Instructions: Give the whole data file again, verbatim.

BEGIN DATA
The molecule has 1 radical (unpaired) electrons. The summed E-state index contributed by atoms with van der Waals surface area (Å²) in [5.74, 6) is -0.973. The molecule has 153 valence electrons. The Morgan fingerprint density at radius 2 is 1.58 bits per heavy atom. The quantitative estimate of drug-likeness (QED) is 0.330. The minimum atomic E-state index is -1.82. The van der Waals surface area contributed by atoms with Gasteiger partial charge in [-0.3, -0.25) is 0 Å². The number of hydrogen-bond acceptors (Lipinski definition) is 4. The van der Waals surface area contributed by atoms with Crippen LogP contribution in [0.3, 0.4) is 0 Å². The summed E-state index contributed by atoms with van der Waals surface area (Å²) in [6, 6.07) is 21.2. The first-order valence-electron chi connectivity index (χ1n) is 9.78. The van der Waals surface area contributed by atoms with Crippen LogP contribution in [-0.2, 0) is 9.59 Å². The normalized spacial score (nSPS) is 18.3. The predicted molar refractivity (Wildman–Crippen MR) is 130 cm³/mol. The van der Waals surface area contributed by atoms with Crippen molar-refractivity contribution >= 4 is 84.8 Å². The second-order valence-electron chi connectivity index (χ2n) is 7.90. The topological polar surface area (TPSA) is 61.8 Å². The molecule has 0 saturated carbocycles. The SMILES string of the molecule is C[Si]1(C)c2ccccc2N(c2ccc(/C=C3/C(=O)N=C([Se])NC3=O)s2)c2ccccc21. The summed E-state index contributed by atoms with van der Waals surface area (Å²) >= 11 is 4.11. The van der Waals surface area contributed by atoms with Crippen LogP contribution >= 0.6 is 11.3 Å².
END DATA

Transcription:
The molecule has 1 radical (unpaired) electrons. The summed E-state index contributed by atoms with van der Waals surface area (Å²) in [5.74, 6) is -0.973. The molecule has 153 valence electrons. The Morgan fingerprint density at radius 2 is 1.58 bits per heavy atom. The quantitative estimate of drug-likeness (QED) is 0.330. The minimum atomic E-state index is -1.82. The van der Waals surface area contributed by atoms with Gasteiger partial charge in [-0.3, -0.25) is 0 Å². The number of hydrogen-bond acceptors (Lipinski definition) is 4. The van der Waals surface area contributed by atoms with Crippen LogP contribution in [0.3, 0.4) is 0 Å². The summed E-state index contributed by atoms with van der Waals surface area (Å²) in [6, 6.07) is 21.2. The first-order valence-electron chi connectivity index (χ1n) is 9.78. The van der Waals surface area contributed by atoms with Crippen LogP contribution in [-0.2, 0) is 9.59 Å². The normalized spacial score (nSPS) is 18.3. The predicted molar refractivity (Wildman–Crippen MR) is 130 cm³/mol. The van der Waals surface area contributed by atoms with Crippen molar-refractivity contribution >= 4 is 84.8 Å². The second-order valence-electron chi connectivity index (χ2n) is 7.90. The topological polar surface area (TPSA) is 61.8 Å². The molecule has 0 saturated carbocycles. The SMILES string of the molecule is C[Si]1(C)c2ccccc2N(c2ccc(/C=C3/C(=O)N=C([Se])NC3=O)s2)c2ccccc21. The summed E-state index contributed by atoms with van der Waals surface area (Å²) >= 11 is 4.11. The van der Waals surface area contributed by atoms with Crippen LogP contribution >= 0.6 is 11.3 Å².